At the Duke/UNC Joint Health Informatics Seminar on January 30th, Dr. W. Ed Hammond was recognized for his leadership and contributions to health information technology and the Workforce Development Program. The Principal Investigator on two related grants, the Curriculum Development Centers grant and the Program Assistance for University-Based Training grant, Dr. Hammond, Director of Duke Center for Health Informatics, was presented acclamations for each from the National Coordinator for Health Information Technology (ONC) by Iain Sanderson, MD, Chief of Academic and Research Informatics, Duke Medicine.
The Health Information Technology for Economic and Clinical Health (HITECH) Act was enacted in 2009, at which time ONC developed several programs to build the foundation needed for improving health care delivery through health information technology. The Workforce Development Program is one of these.
Duke’s two grants focus on developing resources to increase the number of IT professionals in health care. The Curriculum Development Centers grant addressed the shortage of appropriately trained health IT professionals by creating free, instruction-ready training materials for community college curricula. Partnering with Rowan Cabarrus, Durham Regional, and Pitt Community Colleges, Duke and other awardees developed a curriculum that is now utilized in over 90 countries. The Program Assistance for University-Based Training grant provides financial assistance to students seeking postgraduate certificate and master’s degree training for six vital roles in the health care industry. Together with the University of North Carolina-Chapel Hill, 113 students have received funding to support their education in health informatics.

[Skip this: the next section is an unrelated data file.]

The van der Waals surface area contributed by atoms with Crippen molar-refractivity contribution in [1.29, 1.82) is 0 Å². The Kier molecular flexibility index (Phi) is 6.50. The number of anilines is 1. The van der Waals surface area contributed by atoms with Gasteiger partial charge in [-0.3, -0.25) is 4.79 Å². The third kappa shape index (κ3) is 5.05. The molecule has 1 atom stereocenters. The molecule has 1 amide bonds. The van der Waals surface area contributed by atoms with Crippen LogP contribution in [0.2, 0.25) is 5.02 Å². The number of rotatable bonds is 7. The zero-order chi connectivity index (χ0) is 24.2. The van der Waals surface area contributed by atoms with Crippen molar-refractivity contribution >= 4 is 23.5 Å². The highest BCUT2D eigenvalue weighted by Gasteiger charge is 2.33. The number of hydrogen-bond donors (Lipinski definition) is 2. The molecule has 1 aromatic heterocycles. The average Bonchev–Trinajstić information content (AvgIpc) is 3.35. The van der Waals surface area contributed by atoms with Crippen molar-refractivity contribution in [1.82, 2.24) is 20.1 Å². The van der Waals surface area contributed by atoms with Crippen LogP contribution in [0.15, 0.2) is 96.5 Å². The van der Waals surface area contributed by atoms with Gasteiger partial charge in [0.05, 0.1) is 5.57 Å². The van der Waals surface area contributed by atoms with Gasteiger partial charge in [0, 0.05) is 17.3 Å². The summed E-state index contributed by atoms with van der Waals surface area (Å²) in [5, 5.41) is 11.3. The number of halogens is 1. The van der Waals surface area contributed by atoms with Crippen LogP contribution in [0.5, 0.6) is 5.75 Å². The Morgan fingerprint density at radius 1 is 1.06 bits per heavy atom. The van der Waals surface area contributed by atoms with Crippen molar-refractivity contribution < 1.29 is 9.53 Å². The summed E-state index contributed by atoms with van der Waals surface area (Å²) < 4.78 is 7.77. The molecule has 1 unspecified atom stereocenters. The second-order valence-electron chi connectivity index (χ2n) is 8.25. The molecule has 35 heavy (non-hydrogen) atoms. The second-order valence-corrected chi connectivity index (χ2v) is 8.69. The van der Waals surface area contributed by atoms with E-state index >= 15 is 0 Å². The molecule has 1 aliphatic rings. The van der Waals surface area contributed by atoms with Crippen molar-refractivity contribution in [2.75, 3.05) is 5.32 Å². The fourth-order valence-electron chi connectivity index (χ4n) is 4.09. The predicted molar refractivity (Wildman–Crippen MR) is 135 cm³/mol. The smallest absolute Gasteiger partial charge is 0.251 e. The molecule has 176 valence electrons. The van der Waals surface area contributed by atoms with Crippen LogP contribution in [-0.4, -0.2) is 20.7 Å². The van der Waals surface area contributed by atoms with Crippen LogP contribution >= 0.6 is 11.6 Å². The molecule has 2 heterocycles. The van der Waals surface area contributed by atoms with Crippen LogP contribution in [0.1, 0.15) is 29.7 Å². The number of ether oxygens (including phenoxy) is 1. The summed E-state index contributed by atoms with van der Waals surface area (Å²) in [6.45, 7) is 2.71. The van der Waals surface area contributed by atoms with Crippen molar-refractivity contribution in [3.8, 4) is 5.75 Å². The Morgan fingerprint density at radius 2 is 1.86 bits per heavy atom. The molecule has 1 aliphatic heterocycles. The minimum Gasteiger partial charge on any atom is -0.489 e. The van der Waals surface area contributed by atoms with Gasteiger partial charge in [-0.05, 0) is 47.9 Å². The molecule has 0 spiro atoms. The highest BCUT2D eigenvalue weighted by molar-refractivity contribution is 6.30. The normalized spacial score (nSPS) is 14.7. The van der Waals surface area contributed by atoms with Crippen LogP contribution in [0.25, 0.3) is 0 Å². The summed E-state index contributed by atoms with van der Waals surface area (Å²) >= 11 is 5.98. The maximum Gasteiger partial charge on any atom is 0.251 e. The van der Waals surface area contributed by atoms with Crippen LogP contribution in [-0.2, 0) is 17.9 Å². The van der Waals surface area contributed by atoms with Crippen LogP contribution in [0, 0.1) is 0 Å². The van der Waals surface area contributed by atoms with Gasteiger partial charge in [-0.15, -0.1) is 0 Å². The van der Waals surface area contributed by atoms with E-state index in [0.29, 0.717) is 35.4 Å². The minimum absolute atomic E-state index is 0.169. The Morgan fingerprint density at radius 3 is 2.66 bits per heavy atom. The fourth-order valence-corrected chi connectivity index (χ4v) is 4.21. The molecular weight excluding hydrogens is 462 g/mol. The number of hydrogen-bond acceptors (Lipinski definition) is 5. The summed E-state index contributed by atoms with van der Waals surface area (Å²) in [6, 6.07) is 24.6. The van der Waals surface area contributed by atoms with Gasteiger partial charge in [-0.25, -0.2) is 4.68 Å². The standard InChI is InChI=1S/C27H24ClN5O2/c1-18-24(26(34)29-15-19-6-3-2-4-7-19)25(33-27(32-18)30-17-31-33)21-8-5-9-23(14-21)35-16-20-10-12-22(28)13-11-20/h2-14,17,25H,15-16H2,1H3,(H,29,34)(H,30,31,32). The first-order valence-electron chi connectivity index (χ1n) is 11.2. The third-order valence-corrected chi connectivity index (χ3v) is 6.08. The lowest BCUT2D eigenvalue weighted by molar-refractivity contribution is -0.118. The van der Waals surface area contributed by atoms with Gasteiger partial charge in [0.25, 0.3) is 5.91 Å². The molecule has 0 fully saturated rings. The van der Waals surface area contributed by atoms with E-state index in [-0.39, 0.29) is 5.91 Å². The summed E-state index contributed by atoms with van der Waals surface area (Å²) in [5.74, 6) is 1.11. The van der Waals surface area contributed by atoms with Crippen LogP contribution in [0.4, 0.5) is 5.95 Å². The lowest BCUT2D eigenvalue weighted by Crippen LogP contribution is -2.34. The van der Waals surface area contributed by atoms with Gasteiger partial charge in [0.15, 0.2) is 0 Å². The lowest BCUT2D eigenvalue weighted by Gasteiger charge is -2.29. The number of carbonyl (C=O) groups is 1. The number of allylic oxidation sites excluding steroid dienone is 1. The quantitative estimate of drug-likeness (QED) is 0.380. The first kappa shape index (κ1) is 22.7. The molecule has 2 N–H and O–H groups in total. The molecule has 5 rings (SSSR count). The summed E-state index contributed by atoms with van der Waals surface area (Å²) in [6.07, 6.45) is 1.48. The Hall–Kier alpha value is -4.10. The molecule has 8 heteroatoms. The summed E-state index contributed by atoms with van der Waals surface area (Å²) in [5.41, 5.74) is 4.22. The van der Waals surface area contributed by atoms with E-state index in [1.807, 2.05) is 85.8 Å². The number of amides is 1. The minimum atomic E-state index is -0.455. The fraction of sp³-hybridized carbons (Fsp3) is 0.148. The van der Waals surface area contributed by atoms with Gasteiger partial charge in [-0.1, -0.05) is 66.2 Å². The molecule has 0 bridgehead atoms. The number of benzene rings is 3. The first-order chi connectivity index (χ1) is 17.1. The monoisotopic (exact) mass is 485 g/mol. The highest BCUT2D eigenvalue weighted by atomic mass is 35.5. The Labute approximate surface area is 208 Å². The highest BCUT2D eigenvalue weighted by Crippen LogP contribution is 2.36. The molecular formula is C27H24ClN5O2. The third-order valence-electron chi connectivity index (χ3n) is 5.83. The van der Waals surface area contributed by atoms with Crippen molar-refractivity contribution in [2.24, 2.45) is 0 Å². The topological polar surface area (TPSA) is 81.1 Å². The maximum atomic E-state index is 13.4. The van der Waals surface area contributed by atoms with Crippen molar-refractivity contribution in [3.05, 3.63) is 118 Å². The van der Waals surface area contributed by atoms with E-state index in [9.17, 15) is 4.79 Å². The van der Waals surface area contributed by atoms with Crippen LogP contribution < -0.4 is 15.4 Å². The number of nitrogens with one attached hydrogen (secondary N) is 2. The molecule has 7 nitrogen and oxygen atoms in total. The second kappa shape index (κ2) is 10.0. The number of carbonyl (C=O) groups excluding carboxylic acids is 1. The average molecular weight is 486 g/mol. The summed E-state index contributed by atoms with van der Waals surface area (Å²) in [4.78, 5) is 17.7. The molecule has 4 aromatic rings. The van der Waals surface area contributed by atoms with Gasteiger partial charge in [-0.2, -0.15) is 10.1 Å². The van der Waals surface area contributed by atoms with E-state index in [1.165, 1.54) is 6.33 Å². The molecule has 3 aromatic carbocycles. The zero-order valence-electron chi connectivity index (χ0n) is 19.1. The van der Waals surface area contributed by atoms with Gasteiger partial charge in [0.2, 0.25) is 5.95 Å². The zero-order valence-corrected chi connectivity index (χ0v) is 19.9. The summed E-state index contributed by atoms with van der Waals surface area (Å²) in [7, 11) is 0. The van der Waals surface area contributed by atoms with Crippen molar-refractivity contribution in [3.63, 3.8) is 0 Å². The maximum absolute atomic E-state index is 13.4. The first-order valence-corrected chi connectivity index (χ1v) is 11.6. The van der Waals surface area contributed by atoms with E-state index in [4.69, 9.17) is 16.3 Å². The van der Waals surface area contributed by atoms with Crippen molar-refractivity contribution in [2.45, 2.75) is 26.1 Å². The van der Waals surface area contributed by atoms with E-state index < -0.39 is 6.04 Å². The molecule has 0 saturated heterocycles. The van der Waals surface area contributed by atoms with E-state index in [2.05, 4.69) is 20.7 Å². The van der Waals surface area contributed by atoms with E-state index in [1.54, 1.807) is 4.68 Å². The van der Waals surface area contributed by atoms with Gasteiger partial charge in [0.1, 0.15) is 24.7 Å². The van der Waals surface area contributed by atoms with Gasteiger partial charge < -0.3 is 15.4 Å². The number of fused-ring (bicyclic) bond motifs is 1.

The work of Dr. Hammond and the grant teams was formally recognized by President Barack Obama at a meeting in Washington, DC last month praising the “remarkable progress” Duke and other institutions have made in the advancement of health information technology. In the letter accompanying these awards, President Obama noted: “Modernization of America’s health care system is essential to the well-being of our people in the 21st century. Continued technological advances in how medical information is shared will be key to helping health care providers and patients make more informed decisions.”